BACKGROUND: The tomato leafminer (Tuta absoluta Povolny) has rapidly colonised the whole Mediterranean and South-Atlantic coasts of Spain, and it has become a key problem in both outdoor and greenhouse crops. New control methods compatible with biological control are required, and mating disruption appears to be a perfect method in current agriculture, as it is an environmentally friendly and residue-free technique. IPM packages tested have included the use of pheromones to detect populations, but there has not been much previous research on mating disruption of T. absoluta. In this work, pheromone doses varying from 10 to 40 g ha−1, emitted at a constant rate over 4 months, were tested in greenhouses with different levels of containment in order to evaluate the efficacy of mating disruption on T. absoluta.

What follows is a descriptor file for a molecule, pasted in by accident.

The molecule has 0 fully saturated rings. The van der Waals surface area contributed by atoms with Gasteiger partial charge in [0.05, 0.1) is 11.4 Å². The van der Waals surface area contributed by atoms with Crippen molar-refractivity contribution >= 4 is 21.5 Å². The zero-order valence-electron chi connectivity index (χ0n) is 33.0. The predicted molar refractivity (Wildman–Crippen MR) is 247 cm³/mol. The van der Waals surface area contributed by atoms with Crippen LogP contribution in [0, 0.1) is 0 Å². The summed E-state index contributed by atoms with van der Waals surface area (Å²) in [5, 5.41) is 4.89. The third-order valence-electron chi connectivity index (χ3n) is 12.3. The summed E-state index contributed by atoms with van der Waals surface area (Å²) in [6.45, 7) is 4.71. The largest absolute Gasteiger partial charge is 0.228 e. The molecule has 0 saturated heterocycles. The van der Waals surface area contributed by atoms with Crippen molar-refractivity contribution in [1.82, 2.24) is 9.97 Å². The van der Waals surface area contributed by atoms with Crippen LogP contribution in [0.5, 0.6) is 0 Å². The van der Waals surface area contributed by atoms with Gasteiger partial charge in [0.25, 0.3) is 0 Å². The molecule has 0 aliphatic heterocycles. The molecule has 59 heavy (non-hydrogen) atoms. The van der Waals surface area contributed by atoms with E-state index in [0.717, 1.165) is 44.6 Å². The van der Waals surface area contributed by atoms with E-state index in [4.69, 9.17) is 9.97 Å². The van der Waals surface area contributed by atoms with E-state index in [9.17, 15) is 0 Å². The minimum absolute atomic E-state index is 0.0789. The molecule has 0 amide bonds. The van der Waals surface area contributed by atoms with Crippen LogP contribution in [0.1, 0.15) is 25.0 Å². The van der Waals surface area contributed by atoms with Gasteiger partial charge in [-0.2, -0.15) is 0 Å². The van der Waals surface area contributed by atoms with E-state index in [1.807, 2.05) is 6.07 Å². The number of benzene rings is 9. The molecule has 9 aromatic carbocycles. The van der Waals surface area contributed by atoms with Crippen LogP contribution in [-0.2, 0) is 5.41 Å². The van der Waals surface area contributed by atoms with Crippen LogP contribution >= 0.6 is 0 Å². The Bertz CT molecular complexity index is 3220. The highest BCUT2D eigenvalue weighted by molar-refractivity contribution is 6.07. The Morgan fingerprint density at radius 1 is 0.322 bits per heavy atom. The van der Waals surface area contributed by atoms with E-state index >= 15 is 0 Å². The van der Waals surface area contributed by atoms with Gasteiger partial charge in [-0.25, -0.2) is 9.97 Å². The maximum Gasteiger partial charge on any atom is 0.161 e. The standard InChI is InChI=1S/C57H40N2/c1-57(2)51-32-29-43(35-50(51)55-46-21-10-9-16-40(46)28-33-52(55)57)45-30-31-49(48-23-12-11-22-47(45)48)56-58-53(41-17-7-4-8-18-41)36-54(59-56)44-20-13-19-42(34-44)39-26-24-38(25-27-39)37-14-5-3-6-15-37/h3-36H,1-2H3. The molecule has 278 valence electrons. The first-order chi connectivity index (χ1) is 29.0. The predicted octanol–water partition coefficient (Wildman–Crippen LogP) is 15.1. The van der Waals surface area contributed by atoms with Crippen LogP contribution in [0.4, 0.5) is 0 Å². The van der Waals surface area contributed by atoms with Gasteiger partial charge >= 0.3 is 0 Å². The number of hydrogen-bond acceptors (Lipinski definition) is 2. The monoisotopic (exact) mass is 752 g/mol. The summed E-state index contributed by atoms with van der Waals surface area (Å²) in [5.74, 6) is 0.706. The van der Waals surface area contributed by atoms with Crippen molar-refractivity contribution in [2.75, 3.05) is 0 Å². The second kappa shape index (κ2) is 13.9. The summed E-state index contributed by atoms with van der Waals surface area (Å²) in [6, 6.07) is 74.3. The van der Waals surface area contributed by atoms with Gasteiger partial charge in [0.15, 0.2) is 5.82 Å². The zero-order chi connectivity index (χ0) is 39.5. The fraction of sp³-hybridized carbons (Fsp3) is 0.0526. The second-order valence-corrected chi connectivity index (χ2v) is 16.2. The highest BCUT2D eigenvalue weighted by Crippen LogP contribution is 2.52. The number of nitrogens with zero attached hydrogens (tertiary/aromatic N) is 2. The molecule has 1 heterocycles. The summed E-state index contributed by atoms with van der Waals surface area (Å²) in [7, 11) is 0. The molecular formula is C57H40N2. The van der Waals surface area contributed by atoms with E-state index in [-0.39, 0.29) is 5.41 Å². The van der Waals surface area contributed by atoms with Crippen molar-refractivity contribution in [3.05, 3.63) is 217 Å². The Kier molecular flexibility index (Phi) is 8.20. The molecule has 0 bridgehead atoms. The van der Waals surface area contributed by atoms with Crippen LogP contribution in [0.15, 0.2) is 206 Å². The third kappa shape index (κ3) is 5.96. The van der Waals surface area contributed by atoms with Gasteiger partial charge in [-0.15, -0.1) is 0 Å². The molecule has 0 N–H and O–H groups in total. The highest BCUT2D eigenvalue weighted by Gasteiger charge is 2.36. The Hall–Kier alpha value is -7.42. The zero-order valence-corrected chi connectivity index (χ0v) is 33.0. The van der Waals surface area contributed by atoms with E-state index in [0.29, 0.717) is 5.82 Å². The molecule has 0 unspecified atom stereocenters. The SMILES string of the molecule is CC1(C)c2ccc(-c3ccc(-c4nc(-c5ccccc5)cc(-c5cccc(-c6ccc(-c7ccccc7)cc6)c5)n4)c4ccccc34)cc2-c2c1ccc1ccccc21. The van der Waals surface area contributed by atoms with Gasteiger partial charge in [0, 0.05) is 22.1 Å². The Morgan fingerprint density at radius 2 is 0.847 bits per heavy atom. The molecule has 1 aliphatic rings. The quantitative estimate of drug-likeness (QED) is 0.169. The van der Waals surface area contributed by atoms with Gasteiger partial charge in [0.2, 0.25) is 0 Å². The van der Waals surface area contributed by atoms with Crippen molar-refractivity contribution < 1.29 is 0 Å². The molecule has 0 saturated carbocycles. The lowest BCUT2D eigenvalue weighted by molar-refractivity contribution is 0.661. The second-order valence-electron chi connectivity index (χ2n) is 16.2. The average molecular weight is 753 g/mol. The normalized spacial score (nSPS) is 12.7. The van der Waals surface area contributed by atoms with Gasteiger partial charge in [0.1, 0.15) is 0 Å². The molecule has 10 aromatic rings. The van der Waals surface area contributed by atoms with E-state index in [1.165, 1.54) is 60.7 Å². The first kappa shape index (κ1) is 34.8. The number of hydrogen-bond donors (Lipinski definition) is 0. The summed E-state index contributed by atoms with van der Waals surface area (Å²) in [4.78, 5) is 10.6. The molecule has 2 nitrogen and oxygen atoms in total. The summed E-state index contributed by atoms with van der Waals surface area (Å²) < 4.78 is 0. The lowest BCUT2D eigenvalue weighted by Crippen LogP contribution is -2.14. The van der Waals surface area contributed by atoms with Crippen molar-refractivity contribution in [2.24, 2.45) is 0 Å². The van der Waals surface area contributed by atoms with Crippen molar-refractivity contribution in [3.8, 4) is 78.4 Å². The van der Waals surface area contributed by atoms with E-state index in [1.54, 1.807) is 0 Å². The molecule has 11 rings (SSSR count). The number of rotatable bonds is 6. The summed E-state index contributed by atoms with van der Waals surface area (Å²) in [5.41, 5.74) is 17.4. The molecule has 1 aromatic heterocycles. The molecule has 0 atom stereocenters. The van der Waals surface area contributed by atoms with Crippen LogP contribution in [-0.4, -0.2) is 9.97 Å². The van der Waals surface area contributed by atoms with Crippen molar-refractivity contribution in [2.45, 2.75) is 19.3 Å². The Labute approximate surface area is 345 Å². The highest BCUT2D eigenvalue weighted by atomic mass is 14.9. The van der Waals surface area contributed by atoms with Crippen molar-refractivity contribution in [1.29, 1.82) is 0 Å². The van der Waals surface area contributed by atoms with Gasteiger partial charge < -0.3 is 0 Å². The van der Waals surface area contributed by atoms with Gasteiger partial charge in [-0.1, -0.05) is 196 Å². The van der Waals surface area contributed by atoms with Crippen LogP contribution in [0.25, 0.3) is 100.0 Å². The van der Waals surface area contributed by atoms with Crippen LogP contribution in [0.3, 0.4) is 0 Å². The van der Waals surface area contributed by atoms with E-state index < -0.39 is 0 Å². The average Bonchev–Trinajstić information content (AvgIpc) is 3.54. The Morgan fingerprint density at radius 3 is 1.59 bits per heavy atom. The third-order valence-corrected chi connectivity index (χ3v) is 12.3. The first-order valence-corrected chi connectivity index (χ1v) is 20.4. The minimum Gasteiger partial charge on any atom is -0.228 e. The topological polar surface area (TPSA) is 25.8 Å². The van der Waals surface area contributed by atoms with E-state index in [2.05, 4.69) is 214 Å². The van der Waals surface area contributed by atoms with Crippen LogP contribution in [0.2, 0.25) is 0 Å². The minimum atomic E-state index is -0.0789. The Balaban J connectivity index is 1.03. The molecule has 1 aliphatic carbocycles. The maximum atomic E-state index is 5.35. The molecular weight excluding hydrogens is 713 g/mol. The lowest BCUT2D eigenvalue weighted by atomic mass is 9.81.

RESULTS: Trials on containment level revealed that the flight of T. absoluta was satisfactorily disrupted with an initial pheromone dose of 30 g ha−1, and levels of damage did not significantly differ from those in reference plots with insecticide treatments. Later efficacy trials confirmed previous experiences, and release studies showed that control of damage and flight disruption were taking place when releasing at least 85 mg pheromone per ha per day.
CONCLUSION: Effective control using pheromone application against T. absoluta can be achieved, in greenhouses with high containment levels, for 4 months, with initial doses of 30 g ha−1. Further research must be conducted in order to evaluate the prospect of outdoor application of mating disruption systems. Copyright © 2011 Society of Chemical Industry